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Archive for June 9th, 2010

Obama and the Democrats are trying to enact a third so-called stimulus (a.k.a., jobs bill). I’d make a joke about three strikes and your out, but we should remember that this is actually the fourth attempt since we should count Bush’s lame faux stimulus in 2008. In any event, one would hope people would learn that borrowing money from the private sector and then squandering it on inefficient and counterproductive programs is not a recipe for economic growth. I was interviewed by Derek Thompson of The Atlantic. Here are a couple of excerpts:

The Keynesian theory is just completely wrong. It didn’t work for Hoover, for FDR, for Japan in the 1990s, for Bush in 2008 or for Obama. Taking money out of your right pocket and putting it in your left pocket doesn’t make sense. We’re wasting money on astoundingly bad ideas, especially by bailing out profligate state governments. It’s better to let the economy run its course than to shovel money at the problem. …recessions are the economy adjusting to previous bad policies. There’s not much you can do. Our economy got way out of whack because of bad policy, and that includes bad monetary policy like easy money from the Federal Reserve.  It’s like a hangover. And the best thing after a hangover position is to not compound the mistake with more drinking. I don’t believe in the hair of the dog theory for getting the economy back on track.

This leads to a rather obvious question. If deficit spending is not stimulus, why are politicians making the same mistake over and over again? The answer, of course, is that politicians will use any excuse to spend money. But there’s another reason for the current orgy of fiscal recklessness. As explained in this video, Obama and the Democrats want to take credit for the economic expansion that eventually will occur. And even if it is a weak recovery because of all the wasteful spending, they can claim the growth occurred because of the so-called stimulus. This makes about as much sense as a rooster crowing and taking credit for the sunrise, but politicians care about spin.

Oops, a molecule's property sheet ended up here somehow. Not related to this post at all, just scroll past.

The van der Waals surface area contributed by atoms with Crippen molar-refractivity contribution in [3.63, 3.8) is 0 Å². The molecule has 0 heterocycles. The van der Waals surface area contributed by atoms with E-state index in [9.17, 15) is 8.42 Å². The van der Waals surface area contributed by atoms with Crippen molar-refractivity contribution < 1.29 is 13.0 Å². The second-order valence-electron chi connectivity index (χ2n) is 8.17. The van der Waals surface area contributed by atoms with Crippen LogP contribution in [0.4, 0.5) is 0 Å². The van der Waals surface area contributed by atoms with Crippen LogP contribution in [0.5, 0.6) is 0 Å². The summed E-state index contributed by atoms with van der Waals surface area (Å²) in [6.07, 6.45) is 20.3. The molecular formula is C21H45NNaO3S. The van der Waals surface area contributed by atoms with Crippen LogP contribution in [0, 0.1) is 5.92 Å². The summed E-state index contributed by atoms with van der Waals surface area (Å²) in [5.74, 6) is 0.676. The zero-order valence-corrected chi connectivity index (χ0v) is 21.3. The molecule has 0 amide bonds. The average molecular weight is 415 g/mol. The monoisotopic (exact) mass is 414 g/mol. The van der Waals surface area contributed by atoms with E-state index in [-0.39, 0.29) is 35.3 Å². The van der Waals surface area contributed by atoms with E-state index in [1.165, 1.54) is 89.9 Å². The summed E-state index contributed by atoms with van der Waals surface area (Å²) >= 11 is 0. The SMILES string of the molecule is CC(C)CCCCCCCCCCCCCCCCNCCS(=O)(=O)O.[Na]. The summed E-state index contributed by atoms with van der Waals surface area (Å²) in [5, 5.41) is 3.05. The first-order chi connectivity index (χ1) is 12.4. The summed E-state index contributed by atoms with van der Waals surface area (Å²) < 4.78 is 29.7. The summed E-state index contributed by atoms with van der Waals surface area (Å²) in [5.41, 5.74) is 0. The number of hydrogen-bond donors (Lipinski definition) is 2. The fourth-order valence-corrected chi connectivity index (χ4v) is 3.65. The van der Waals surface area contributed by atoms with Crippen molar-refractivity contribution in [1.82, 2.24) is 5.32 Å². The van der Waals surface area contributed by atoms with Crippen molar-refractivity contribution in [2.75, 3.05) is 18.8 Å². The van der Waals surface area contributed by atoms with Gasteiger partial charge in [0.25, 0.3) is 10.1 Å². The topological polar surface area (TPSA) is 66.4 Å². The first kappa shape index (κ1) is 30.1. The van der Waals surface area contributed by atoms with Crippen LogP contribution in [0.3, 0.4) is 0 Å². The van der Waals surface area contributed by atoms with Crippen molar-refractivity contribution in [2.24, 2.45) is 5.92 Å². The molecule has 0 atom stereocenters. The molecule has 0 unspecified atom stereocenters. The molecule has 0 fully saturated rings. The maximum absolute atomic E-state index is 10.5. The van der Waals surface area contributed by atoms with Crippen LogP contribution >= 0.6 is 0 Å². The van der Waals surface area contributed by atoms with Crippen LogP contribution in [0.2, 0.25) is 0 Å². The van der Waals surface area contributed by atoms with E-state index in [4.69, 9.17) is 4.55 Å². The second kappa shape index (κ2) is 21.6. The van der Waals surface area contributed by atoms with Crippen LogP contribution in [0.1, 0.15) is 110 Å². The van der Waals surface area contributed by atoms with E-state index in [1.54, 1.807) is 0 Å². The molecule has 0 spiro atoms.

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I just gave a speech sponsored by the Chamber of Commerce about ideal fiscal policy. El Salvador, like many developing nations, has a small burden of government according to fiscal statistics. But that is largely because the government collects very little revenue thanks to pervasive tax evasion and a huge underground economy. I explained that there are two good ways to reduce tax evasion and one bad way to address the issue.

The bad way is to expand the size and power of the tax police. This approach may force people to be more honest about declaring their income, but it also will lead them to decide to earn less income. And since slavery is no longer legal, there’s no way for a government or its tax police to force people to produce.

The two good ways of reducing tax revenue, by contrast, are desirable even if there is no tax evasion.

The first option is lower tax rates. When tax rates are low, people have much less incentive to evade and avoid. But the best thing about low tax rates is that they encourage more national income. If El Salvador wants to become more prosperous, there is no shortcut. By definition, economic growth occurs when national income rises.